Jason, as firstborn son, gave the first speech. It was spectacular. Chris gave the next one, which was very moving. And then lots of others. Lorelei, alas, used up all her good behavior during the hour before everything started and was on my lap, whining that she was hungry. There was no clear exit, so I did what any mother would do while her husband was giving his dad's eulogy: I gave her my phone and begged--BEGGED--her to be good. It mostly worked.

Afterward, the open bar continued and appetizers were provided. My mother-in-law can throw a party, as we all know. I met a lot of people, caught up with some folks I hadn't seen in forever, and thanked my lucky stars for two amazing nieces who kept my children entertained, happy, and FED while Chris and I worked the room.

My mother-in-law was amazing throughout, brave and gracious. Many, many people told me how much they loved my in-laws and they promised to look out for her. Her neighbors have been incredible, doing countless things these past months.

While we there, Chris's dad's obituary was released: Here's a link: http://www.legacy.com/obituaries/rgj/obituary.aspx?pid=184409098

I'd like to post Chris's speech, but I need his permission. And the file. And he's at Costco at the moment.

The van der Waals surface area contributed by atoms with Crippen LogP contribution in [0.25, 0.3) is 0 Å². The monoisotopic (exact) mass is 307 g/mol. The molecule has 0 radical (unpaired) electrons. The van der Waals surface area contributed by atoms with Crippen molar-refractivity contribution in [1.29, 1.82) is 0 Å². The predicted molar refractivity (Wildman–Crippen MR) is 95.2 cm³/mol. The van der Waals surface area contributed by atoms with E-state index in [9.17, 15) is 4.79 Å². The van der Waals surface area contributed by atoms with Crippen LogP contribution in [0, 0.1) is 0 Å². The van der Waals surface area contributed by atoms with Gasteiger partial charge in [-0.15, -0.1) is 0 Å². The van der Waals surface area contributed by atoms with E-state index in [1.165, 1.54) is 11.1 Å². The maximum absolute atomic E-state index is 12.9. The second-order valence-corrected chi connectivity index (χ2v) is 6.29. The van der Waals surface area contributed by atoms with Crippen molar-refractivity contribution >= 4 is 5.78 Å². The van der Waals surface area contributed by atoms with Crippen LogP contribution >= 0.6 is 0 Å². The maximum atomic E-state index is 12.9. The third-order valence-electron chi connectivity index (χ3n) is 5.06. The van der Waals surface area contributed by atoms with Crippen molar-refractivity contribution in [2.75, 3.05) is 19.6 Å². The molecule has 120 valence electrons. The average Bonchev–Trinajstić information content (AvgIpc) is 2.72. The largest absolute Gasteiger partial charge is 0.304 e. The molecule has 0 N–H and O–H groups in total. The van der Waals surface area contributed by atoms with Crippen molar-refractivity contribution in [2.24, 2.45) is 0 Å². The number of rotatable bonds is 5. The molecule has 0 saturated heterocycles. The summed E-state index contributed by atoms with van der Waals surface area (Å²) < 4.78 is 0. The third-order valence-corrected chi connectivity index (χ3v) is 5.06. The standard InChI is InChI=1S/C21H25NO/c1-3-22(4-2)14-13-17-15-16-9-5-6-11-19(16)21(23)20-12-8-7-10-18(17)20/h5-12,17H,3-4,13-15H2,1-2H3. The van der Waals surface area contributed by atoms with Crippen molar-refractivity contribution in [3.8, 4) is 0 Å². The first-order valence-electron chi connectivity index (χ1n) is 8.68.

We returned on Tuesday evening, despite snow (phew!), and found that our sweet neighbors had snowblowed our driveway, sidewalk, and walkway to the front door. Chris had been dreading doing this and was so relieved--oh, good neighbors are so important!

And there you have it. I guess it's time for life to return to normal? Whatever normal is.

So, books. Both Chris and I finished the third book in Chronicles of Narnia, Voyage of the Dawn Treader, for Sunday school and are on to book four, The Silver Chair. I finally finished Charlotte and Emily by Jude Morgan and it was so, so, so, so good. I don't typically keep books (well, the vast majority of books I read are library books), but I'm hanging on to this one.

I also flew through The Ministry of Motherhood, which I read mainly to help actualize a character I'm writing about in my slowest-ever-moving manuscript. I also secretly hoped I could pull away some nuggets to help me raise non-asshole children, but the book was, on the whole, a disappointment. The writing is bland and sentimental, the conversations this woman has with her children completely unbelievable (to the point where the message feels disingenuous), and of course, no good Christian mother would stoop to working outside the home, which is . . . divisive. Of course, I could argue Mrs. Clarkson has quite the career, generating oodles of books and speaking at countless conferences and radio programs, but I guess that doesn't count in evangelical circles. However, I felt some pangs of guilt as I know I need to step the "discipline" of my kiddos to be good people who aren't always looking out for number one. And her encouraging kids to follow the right paths, even if not necessarily full of "worldly" acclaim, is a good message. So I gave it a couple stars.

I've started reading How to Party With an Infant, which skewers the San Francisco mommy social scene. It's hilarious and smart. I love it.

I'm still reading Kate Atkinson's Life After Life. I'm still enjoying it, but I'm far enough into the book that all of Ursula's lives are starting to feel repetitive (I mean, they are, but . . . I don't want to FEEL the repetition).